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Ah Q and Hsiang Tzu: Two Symbols of a Society in Transition

It is fair to claim that the first half of the twentieth century was the most turbulent in modern Chinese history. The revolutionary fervor, mixed with the wave of Western cultural influences, created a national identity crisis in these decades. The two characters in question transcend their fiction and represent the society at large during this period.  They stand for two contrasted Chinese identities that speak of the good and evil in the Chinese character. This essay will elaborate on how Ah Q and Hsiang Tzu symbolically represent a nation, culture and society that was in transition.

Ah Q is a powerful yet critical portrayal of young Chinese men at the turn of the twentieth century.  As the novelist Lu Xun introduces him, he is full of folly and vainglory. He is also shown to possess the vice of sloth and lack meaningful goals in life.  Lu Xun’s main concern with the novella is not the moral dimension but the social and political ones.  In this view, Ah Q is the . . . Read More

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A Hanging by George Orwell: An analysis

The short story is based on the author’s first hand experiences as an imperial police officer in Burma.  It has all of the trademark Orwellian touches, including the futility and the dehumanization that the imperial project entails. Moreover the story is a strong indictment of the practice of capital punishment.  There are numerous clues that this is the author’s moral stance.  First the dog that strays into the gallows obviously does not find the prisoner guilty. It is a mark of its love for its master and loyalty the dog jumps on the prisoner and licks his face.  Here Orwell is hinting that guilt is a morally relative judgment.

Another point Orwell implies is the shared common humanity between the unfortunate prisoner and his persecutors. This insight comes through at the moment when the prisoner steps aside from a puddle of water. It was a powerful moment that revealed his capacity for rational thinking and action.  The other instances of hangings narrated by . . . Read More

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The Gospel According to Mark by Jorge Luis Borges

Jorge Luis Borges is famous for his short stories.  The Gospel According to Mark is an allegorical take on the time-worn story of the sacrifice of Jesus Christ.  It excels in all the essential features of good short fiction.  In particular, as this essay will argue, its theme, symbolisms, tone and style showcase the Borges’ mastery of the form. These elements unite and complement one another to produce a cohesive and powerful piece of fiction.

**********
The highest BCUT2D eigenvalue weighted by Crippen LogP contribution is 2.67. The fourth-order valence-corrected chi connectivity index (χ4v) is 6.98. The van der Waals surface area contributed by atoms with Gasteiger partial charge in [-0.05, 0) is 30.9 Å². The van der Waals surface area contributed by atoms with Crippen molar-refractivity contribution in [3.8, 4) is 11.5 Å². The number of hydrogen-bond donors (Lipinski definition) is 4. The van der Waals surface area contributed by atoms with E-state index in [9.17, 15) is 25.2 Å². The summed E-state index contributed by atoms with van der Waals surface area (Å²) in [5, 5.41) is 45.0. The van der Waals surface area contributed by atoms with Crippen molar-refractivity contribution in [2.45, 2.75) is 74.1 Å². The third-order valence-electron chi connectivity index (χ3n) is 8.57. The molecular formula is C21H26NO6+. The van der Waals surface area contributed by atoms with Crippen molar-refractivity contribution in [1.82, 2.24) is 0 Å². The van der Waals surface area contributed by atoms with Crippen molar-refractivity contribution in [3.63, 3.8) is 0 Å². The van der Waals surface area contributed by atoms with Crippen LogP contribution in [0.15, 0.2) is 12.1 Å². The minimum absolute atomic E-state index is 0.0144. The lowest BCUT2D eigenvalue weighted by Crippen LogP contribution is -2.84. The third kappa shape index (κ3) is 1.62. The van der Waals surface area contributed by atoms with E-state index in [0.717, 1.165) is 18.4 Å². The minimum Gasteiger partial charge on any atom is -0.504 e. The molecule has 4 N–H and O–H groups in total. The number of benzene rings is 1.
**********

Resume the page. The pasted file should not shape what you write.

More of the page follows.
The most powerful element in The Gospel is its theme. The writer draws upon an ancient and codified biblical theme of sacrifice.  Just as Jesus Christ sacrificed his life for the salvation of his fellow brethren so does Espinosa end up being crucified.  But in Espinosa’s case it was involuntary and much to his shock.  This deviation from the original story comes to define the short story, for by transposing an eternal religious myth upon a real-life situation it questions the significance and meaning of the original . . . Read More

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What is the source of law’s legitimacy for Antigone and Creon?

The confrontation between Antigone and her uncle Creon (the ruler of Thebes) begins with the demise of her two brothers Eteocles and Polyneices. Since Creon was on the side of Eteocles during the combat between the two brothers, he decrees to honor him in death.  In sharp contrast he decrees that Polyneices be left rotting in the battle field sans a proper burial.  This is the highest form of punishment in ancient Greek and its evocation is a measure of Creon’s hostility toward Polyneices.  In Creon’s own view, what legitimizes his decree is his authority as the supreme ruler of Thebes.  He performs very little moral deliberation before setting his order to execution.

But Polyneices’ beloved sister Antigone is a balanced, intellectual and humane person (as evidenced from allusions in the play). Her love for her brother impels her to bury him properly. Though this action would invoke the wrath of Creon and jeopardize her life, her humanity and love supersedes all . . . Read More

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A response to ‘I Want a Wife’ by Judy Brady

This essay is a classic in feminist discourse and is rich in irony.  The foremost of the ironies is the fact that the author is a woman and yet longs for a wife. There is no homosexual connotation here, but this device is employed to convey the ordeals and drudgery facing housewives.  Author Judy Brady attempts to transcend her gender and sexuality in order to gain a new perspective on the role of married women within the household.  She looks at women from the point of married men and their expectations.  The point of this exercise is to show how men’s needs and wants dominate interpersonal relations with their wives.  Married women, on the other hand, submit to the pressures of social conformity and economic dependency on men, thus incurring a big sacrifice.  What stands out in this essay is the whole litany of chores and responsibilities that a married woman carries out in her home and workplace.  This list, by virtue of seeming endless, aptly captures the realities of . . . Read More